It's Showtime!

Time to show what you've got

Showcases are part of the regular Agile development cadence. However I’ve worked at organisations that are ‘Agile’ yet don’t do them. Despite its name, showcases can have greater benefits than simply showing work.

Henrik Axelsson

Benefits of putting on a Show(case)

I’ve found regular showcases one of the most effective tools in the Agile bag of tricks.

Here are some of the things I’ve used showcases for:

Sharing your work

Well this one is pretty obvious. However sometimes teams don’t think the work they do is showcaseable, or that only ‘customer facing’ applications should be showcased. I believe that if you are taking a product based approach to your work (which you should be! see my other blog post [here](/devops/2017/09/26/productise_me.html)) showcases should definitely be part of your team’s rituals.

A product has customers. The best way to engage with those customers is to show them what you are building.

Keeping the team focused

One issue I’ve commonly come across in development teams is the ‘but in the future’ argument. Anytime a decision is about to be made someone says ‘but in the future we might need X’. This can often come from the best of intentions, but can impede progress toward a working product.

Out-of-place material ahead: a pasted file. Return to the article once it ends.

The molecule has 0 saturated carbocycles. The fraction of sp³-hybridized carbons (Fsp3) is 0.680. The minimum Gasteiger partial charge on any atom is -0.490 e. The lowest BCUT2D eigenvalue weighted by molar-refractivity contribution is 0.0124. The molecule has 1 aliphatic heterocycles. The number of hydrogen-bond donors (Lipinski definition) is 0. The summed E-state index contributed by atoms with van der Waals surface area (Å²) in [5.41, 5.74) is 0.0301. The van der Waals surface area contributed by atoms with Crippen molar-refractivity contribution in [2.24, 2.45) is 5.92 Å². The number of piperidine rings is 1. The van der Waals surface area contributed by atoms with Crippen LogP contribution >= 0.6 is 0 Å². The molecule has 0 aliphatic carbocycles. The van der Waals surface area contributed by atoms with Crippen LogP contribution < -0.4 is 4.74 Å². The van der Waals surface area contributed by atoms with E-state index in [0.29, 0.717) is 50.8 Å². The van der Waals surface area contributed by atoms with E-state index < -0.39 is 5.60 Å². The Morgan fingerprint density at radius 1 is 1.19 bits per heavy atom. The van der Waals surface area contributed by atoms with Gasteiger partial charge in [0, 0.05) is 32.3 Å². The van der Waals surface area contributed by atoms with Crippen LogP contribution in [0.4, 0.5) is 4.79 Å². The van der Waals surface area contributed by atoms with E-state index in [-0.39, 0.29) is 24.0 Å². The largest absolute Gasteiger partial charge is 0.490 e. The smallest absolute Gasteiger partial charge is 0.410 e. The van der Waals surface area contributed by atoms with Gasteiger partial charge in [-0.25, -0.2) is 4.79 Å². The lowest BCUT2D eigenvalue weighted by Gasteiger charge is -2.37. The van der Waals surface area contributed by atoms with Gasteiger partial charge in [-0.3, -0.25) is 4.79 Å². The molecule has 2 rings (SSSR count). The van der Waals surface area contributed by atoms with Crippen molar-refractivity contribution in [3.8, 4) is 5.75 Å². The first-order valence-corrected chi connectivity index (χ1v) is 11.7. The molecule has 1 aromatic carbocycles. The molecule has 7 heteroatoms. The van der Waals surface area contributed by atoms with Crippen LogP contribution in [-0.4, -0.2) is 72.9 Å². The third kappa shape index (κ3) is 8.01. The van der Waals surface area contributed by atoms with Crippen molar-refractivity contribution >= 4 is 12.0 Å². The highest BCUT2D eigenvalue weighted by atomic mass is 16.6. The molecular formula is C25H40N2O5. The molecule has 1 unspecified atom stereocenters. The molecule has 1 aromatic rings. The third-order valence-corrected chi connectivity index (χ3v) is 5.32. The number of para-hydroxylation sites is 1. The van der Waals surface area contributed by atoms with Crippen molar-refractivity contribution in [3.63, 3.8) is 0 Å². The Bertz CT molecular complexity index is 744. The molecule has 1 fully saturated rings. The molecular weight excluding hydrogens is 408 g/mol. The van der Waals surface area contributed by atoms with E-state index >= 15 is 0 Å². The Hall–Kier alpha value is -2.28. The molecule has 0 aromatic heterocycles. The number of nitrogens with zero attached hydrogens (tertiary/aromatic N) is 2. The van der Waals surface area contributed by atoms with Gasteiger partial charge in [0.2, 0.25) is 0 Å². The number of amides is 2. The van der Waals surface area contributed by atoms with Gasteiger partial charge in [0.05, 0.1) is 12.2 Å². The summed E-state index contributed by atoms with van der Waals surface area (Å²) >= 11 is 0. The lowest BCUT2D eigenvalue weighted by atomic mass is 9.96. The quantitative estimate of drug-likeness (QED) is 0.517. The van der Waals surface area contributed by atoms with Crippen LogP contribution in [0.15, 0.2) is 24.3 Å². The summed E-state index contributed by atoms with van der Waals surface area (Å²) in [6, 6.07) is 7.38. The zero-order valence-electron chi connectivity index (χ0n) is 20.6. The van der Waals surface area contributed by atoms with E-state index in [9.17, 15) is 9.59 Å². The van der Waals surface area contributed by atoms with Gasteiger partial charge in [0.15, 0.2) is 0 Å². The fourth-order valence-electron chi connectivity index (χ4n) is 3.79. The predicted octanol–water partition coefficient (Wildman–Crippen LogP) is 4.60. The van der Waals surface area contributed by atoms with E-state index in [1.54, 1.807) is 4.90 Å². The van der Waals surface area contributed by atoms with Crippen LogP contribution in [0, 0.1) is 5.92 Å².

Having a regular showcase means the team must focus on getting something built for that week. Otherwise you have a showcase with nothing to show (seriously, still do the showcase!).

No matter how much requirements analysis you do, nothing clears up expectations quicker than by getting working software in front of people.

Keeping the team motivated

Showing off work to others and getting feedback on it, good or bad, can be a great way to keep the team motivated. Even not so good feedback means that someone actually cares about what you’re building enough to comment on it!

Knowledge sharing

Showcases don’t just have to be about the working software (although working software must be there!). Just as important can be sharing some of the pain, frustration, and joy behind developing that software.

For example, maybe your team tried adopting pair programming and found it really helped reduce the amount of defects in testing. Or perhaps you spent more time doing UI wire frame walk throughs with users which reduced the amount of rework necessary on the UI each sprint.

The story behind the software can sometime make people appreciate what they are seeing on screen.

Remove the fear of building the wrong thing

Getting a shared understanding of the “right” thing to build can be very very difficult. Some teams are petrified of building the wrong thing and being seen as a “bad” team. I found that convincing a team to show their work every week, and not worrying about the finer details of rightness, removed this fear.

At worst, if people don’t like what’s on display you lost a week of work. At best, you just saved hours and hours of meetings to come to the same conclusion. I’ve found that most people don’t really know what they want anyway until they see something in front of them and working.

Go forth and show!

Hopefully this has given you some food for thought on the different ways that showcases can benefit your team.